This morning I went out to check the epoxy on the bending form.  It’s not warm in the garage (low 50s), not ideal for curing epoxy.  In addition, I was not too precise in mixing the epoxy.  I have a small scale that weighs in grams, ounces or even carats that I plan to use for epoxy to be used when measuring epoxy for actual airplane parts, but I didn’t use that last night.  Anyway, the glue was hard but still a little tacky on the surface – so not totally cured but “OK enough” to use.  I pulled the three capstrips out of the water soak and clamped them in the form.  A few hours later they had taken a fairly good set — but one of them cracked at the peak of the bend.  Looking at that one, it would have been OK if I’d either bent the other end, or cut the slot on the opposite side.  I just happened to try to bend it in a direction that didn’t work well with the grain slope of that piece of wood.   I’ll have to watch that on future pieces.

Knowing that I’ll want to rip some 1/8″ thick strips to make the wingtip bows and the frames for the tail feathers, I went looking for a way to do that easily.  I’ve been successful in ripping thin strips on the table saw, but as countless others have discovered doing it between the blade and rip fence is not the safest way.  The blade tends to launch the cut strip backwards off the saw table.  I found this thin strip rip jig at Rockler.com, which looks to be exactly the tool I need to rip pieces for laminating.  It’s not expensive, and I can think of a dozen other projects for which it would be very useful to be able to make strips for curved laminations.  I ordered it.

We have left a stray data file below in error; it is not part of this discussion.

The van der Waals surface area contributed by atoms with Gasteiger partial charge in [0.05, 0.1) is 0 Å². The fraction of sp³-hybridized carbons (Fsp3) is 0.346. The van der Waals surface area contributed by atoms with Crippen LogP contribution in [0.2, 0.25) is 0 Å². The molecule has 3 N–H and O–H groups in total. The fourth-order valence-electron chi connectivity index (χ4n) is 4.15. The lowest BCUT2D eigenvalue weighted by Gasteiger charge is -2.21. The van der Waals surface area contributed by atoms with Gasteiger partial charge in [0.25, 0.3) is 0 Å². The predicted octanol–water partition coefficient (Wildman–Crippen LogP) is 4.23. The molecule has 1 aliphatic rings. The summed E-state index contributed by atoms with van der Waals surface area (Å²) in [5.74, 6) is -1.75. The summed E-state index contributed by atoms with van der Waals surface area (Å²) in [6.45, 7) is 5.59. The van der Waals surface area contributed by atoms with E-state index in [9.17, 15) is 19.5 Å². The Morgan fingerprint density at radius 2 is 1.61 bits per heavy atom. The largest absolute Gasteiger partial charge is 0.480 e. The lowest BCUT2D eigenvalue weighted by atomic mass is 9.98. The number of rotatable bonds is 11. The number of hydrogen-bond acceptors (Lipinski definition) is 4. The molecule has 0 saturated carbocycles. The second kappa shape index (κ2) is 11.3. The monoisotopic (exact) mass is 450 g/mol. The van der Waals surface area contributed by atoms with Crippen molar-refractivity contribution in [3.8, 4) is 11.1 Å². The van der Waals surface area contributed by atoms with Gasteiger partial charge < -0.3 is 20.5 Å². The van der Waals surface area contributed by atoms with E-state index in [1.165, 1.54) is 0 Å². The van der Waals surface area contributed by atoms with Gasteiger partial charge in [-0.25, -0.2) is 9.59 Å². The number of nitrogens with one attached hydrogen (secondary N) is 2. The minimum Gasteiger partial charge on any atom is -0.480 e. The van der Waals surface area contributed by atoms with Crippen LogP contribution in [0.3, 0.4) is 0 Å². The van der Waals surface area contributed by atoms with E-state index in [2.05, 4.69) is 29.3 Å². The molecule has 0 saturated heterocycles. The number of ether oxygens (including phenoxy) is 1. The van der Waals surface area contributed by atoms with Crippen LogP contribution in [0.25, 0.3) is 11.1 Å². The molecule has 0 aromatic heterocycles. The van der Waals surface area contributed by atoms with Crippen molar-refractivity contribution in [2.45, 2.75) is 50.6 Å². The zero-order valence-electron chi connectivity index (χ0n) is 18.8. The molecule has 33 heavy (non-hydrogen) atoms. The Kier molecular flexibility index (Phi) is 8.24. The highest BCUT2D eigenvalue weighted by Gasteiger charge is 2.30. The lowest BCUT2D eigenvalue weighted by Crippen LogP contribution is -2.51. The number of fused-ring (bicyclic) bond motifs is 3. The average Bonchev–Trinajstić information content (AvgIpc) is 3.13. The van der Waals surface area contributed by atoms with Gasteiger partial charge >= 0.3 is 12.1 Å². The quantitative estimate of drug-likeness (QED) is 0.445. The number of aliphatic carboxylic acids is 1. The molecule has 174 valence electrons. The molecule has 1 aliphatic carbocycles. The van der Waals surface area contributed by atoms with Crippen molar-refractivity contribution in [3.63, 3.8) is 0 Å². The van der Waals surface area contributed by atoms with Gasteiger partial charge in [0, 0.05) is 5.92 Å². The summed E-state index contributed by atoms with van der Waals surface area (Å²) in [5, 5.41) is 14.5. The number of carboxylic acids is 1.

At lunch time I pulled the strips out of the bending jig and installed the rest of the forming blocks on the rib jig.  As I thought, the bottom capstrips won’t need to be pre-bent.  So, the first rib jig is ready to go.

The next job will be to shave the 1/8″ x 3/8″ strips received from ACS down to 3/32″ thick.  They’re actually a little thicker than spec, around .135 or so.  I thought about setting up something to jig up my low end belt/disc sander to do the job, but I don’t see a lot of success there.  I have a razor plane, but it doesn’t seem to work well on the wide side of the spruce strips.  I will have to figure out a good way to shave or sand or plane these down to the right thickness.  I did cut out all of the geodetic braces for the first rib, and marked them according to their placement.  I’ll use them as patterns to cut the remainder — just as soon as I figure out how to get those strips pared down to the right thickness.  Sanding just the ends down is going to be too time consuming and the results would probably not be consistent enough to suit me.  I need to figure out the best way to shave about .040 to .045 off of those strips.